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19 And Joseph said to them, Fear not; for am I in the place of God? [Vengeance is His, not mine.] 20 As for you, you thought evil against me, but God meant it for good, to bring about that many people should be kept alive, as they are this day. 21 Now therefore, do not be afraid. I will provide for and support you and your little ones. And he comforted them [imparting cheer, hope, strength] and spoke to their hearts [kindly]. Genesis 50 : 19 – 21 AMPC
5 But now, do not be distressed and disheartened or vexed and angry with yourselves because you sold me here, for God sent me ahead of you to preserve life. 7 God sent me before you to preserve for you a posterity and to continue a remnant on the earth, to save your lives by a great escape and save for you many survivors. 8 So now it was not you who sent me here, but God; and He has made me a father to Pharaoh and lord of all his house and ruler over all the land of Egypt. Genesis 45 : 5, 7, 8 AMPC
So many of us have suffered betrayal and hurt at the hands of others. Some of us, from people we worked with or barely knew. Others of us have suffered at the hands of loved ones, family members. People we should be able to trust. Those who should have our best interest at heart. This was Joseph’s story. Joseph’s brothers were jealous of how their father favored him. So they faked his death and sold him into slavery.
Joseph endured many hardships as a slave and ended up in Egypt. Through the hand of God, Joseph found favor with Pharaoh and was put in charge over all of Egypt. He was Pharaoh’s second-in-command. His right-hand guy. Other than Pharaoh, Joseph was the most respected and powerful man in Egypt at the time. Years later Joseph’s family was suffering from famine in the region where they lived. They went to Egypt begging for help, not knowing that the brother they had so terribly wronged was now in charge of Egypt.
Joseph’s brothers who had done the unthinkable to him, were now at his mercy. The ones who betrayed him. Who robbed him of years with his father, who was by that time old and ailing. The ones who sold him into the hands of strangers to mistreat and abuse him for years. Those brothers, now needed his mercy.
This would have been the perfect opportunity to right the wrongs done to him. To balance the scales. To finally exact revenge on his brothers. To make them feel some of the pain he’d felt all those years. The sting of betrayal, the heartache of rejection. Surely now he could use his power to make them suffer – like he did. And he’d be totally justified in that right? Wrong. Joseph was a man who understood authority. That’s one of the reasons Pharaoh trusted him with his entire kingdom. Joseph knew that it wasn’t his place to exact revenge on his brothers. He understood that God is the only Righteous Judge. The only One without fault. He knew vengeance, therefore, belonged to God. Not to Him. Joseph understood that if he decided to take revenge on his brothers, he would be out of order. He would be trying to take the place that only God deserves.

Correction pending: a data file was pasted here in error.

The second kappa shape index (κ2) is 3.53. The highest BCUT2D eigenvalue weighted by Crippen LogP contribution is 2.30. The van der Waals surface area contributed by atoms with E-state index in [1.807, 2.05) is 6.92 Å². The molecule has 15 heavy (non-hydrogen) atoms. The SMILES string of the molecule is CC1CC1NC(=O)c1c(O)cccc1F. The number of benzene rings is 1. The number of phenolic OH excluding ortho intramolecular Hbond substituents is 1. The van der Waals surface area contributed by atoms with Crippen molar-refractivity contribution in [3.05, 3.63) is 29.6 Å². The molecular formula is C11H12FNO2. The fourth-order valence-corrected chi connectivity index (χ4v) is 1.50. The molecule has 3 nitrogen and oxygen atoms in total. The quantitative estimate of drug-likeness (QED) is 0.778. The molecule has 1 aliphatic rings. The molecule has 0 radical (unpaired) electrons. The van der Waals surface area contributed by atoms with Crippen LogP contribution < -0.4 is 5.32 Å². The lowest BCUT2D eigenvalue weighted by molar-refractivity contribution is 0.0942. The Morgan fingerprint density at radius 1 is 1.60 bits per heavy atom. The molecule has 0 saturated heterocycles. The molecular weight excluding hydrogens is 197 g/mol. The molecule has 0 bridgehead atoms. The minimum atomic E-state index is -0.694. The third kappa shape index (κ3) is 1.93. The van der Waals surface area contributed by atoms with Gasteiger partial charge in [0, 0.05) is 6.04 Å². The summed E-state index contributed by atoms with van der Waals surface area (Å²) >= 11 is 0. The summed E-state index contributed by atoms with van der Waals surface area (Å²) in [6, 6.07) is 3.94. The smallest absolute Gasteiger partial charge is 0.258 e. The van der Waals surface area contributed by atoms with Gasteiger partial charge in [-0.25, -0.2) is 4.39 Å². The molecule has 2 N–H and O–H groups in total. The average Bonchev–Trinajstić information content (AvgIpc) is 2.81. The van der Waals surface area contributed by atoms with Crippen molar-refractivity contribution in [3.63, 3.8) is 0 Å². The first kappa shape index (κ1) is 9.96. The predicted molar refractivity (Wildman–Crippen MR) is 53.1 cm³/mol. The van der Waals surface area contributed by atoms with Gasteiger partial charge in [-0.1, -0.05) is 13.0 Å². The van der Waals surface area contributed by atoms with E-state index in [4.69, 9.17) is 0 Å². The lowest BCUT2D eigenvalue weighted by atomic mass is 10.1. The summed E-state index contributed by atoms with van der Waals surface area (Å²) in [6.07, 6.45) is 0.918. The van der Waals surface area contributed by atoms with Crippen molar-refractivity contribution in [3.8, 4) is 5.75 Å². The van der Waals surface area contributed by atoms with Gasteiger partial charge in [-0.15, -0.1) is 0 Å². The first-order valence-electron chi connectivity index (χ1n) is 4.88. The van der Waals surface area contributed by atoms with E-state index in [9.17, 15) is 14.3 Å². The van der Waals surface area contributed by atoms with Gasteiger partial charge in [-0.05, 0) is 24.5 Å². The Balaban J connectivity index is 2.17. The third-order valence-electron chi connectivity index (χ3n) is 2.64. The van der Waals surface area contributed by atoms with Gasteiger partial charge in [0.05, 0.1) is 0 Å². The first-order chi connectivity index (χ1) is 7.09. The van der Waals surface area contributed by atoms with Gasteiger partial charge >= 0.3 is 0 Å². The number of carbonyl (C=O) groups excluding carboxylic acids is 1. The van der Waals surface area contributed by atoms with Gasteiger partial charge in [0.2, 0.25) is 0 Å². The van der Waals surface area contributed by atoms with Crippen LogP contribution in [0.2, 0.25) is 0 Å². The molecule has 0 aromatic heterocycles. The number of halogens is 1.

Joseph could also see God’s hand at work in the midst of all his pain and suffering. He understood that God had a plan, not only to rescue him, but to use him to save his people one day. Joseph understood what many of us forget. That no weapon formed against us can prosper in its intent. No matter what the enemy tries against you, God has a plan of redemption. Joseph understood that even in the darkest moments of his life, God was at work. Behind the scenes. Working all things for his good and the good of His people. Joseph saw the big picture. That his position and power was given to him by God. Not to be used for his own selfish gain. But to show kindness and mercy to the same ones who had wronged him. If Joseph had exacted revenge on his brothers, how would that have pointed back to God? How would God have been glorified? Joseph’s response left his brothers weeping and dumbfounded. In awe of the unmerited mercy and grace that they were shown. This amazing act of kindness, which could only have been God at work in Joseph, points us to how we should respond to those who hurt us in light of all Jesus has done.
When we have been wronged, mistreated, abused, rejected, wounded by others, the natural inclination is to want to get even. To one day find a way to make them pay for what they did to us. But the beauty of the gospel is that Jesus paid a debt that we could never repay. He bore the weight of our sins by dying for us on the Cross so that we could be free to live in right-standing with God. To have relationship with the Father. Jesus died for the people who spat at him. The ones who lashed him with whips. The ones who chanted and called for his death. The ones who wickedly fed him vinegar in his thirst. The ones who mocked his majesty with a crown of thorns. The ones who pierced his side with swords. The ones who drove nails through his hands and feet. The thieves who hung beside him. He died for the one he knew would betray him into the hands of those who would crucify him. His very own disciple who walked with him. Broke bread with him. Did life with him. Yes, He even died for Judas.
Jesus did all that for you and me. May we all choose to walk in forgiveness today in light of the amazing grace we have been shown. If we ever get the chance, I pray we would leave our enemies bewildered by the grace we show them. May we, just like Joseph, understand that revenge belongs only to God. Because only He stands blameless and perfect. May we be able, by God’s grace to see His hand at work, even in our darkest times. Trusting Him to heal the broken places in our hearts. To redeem the years that were stolen. And may we seek to show others the scandalous, amazing, can-never-be-repaid, doesn’t-make-sense grace that we were shown by Jesus. And in so doing, glorify our Father in heaven.
Love & Blessings,